Bionic Barry; Lab's injured elbow surgically replaced.
GRAFTON - Just call him Barry the Bionic Dog.
It's not a moniker the 7-year-old yellow Labrador retriever really wanted when he became the second canine to have an elbow replaced with a steel and plastic joint at Foster Hospital for Small Animals.
Cutting-edge biomedical technology and a team of veterinary surgeons at Cummings School of Veterinary Medicine at Tufts University restored Barry's quality of life when there wasn't a whole lot left to try, said Dr. Robert J. McCarthy, Barry's orthopedic vet.
A full elbow replacement was the only option that offered substantial relief from the pain and lameness of elbow dysplasia that had affected Barry much of his life.
Elbow dysplasia is a hereditary, degenerative disease believed to be caused by abnormal growth and development of bones that make up the elbow, resulting in a malformed and weakened joint subject to arthritis, according to the website DogTime.
Barbara Drury of Westminster, Barry's owner, said he's made steady progress since the surgery two weeks ago.
"They took out his staples Wednesday and he'll be starting physical therapy soon.
"Right now he's pretty much using three legs, testing the right once in awhile to see how it feels," Ms. Drury said.
Barry was 3 months old when she brought him home, and by the time he was a year old he was showing signs of lameness in both front legs.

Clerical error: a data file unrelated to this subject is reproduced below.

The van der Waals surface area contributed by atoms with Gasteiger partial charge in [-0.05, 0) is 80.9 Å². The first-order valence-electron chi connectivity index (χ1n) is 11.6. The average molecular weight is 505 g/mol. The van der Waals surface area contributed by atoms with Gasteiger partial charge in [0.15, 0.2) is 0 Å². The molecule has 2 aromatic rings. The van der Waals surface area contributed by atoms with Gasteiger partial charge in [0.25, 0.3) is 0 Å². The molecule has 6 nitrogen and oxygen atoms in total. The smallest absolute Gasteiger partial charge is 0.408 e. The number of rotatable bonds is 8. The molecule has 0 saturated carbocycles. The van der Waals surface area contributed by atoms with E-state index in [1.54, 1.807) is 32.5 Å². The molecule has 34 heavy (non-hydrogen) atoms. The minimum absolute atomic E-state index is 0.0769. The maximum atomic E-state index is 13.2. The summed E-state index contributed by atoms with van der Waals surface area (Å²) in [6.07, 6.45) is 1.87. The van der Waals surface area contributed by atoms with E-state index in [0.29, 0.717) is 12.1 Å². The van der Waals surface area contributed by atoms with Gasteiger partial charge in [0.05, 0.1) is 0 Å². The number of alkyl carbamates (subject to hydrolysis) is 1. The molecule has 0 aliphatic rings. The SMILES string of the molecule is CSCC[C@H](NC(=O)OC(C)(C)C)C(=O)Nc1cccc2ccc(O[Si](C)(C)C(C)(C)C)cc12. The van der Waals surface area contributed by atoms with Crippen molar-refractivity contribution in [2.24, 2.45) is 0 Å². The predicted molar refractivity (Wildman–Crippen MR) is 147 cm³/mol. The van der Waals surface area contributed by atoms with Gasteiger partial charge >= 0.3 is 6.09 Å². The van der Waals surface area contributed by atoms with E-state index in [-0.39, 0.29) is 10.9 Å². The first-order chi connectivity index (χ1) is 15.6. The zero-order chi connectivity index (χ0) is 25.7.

Ms. Drury, owner of Manilow's Canine Playground in Leominster, a dog daycare, said Barry was eventually diagnosed with elbow dysplasia by her vet at Fallon Animal Clinic in Lunenburg.
"He was given pain medication, but as his condition worsened, I called the folks at Tufts. From the X-rays it was pretty clear that Barry's elbows were not in good shape," she said.
Barry's arthroscopic surgery in 2005 was not as effective as she and his vet had hoped, said Ms. Drury, and surgery was repeated the following year.
"After that, he was pretty good for awhile, but the dysplasia was always there in the background. Barry's had a variety of pain medications for arthritis, as well as a number of injections into the elbow. It wasn't until he had shockwave therapy that he really seemed to improve," she said.
In addition to treatment with pain medications for his arthritis, the dog had injections and just the past year had shockwave therapy that really seemed to make a difference. That's to say it improved his left elbow, but not so much his right elbow, Ms. Drury said.
Taking him to North Andover once a week for water therapy seemed to help as well, but the deciding moment came this summer, she said, when he was playing in the backyard, fell and re-injured the right elbow.
"The X-rays at Tufts showed his right elbow was completely surrounded by arthritis," she said.
Dr. McCarthy told her they had done about everything they could, suggesting the two options left for Barry were elbow replacement surgery or fusing the joint altogether, which would reduce his pain but limit his mobility.
"I decided to go for the full elbow replacement," Ms. Drury said.
As for the $5,000 cost, Ms. Drury said because Foster is a teaching hospital and this was its second surgery, she felt the price was more than fair.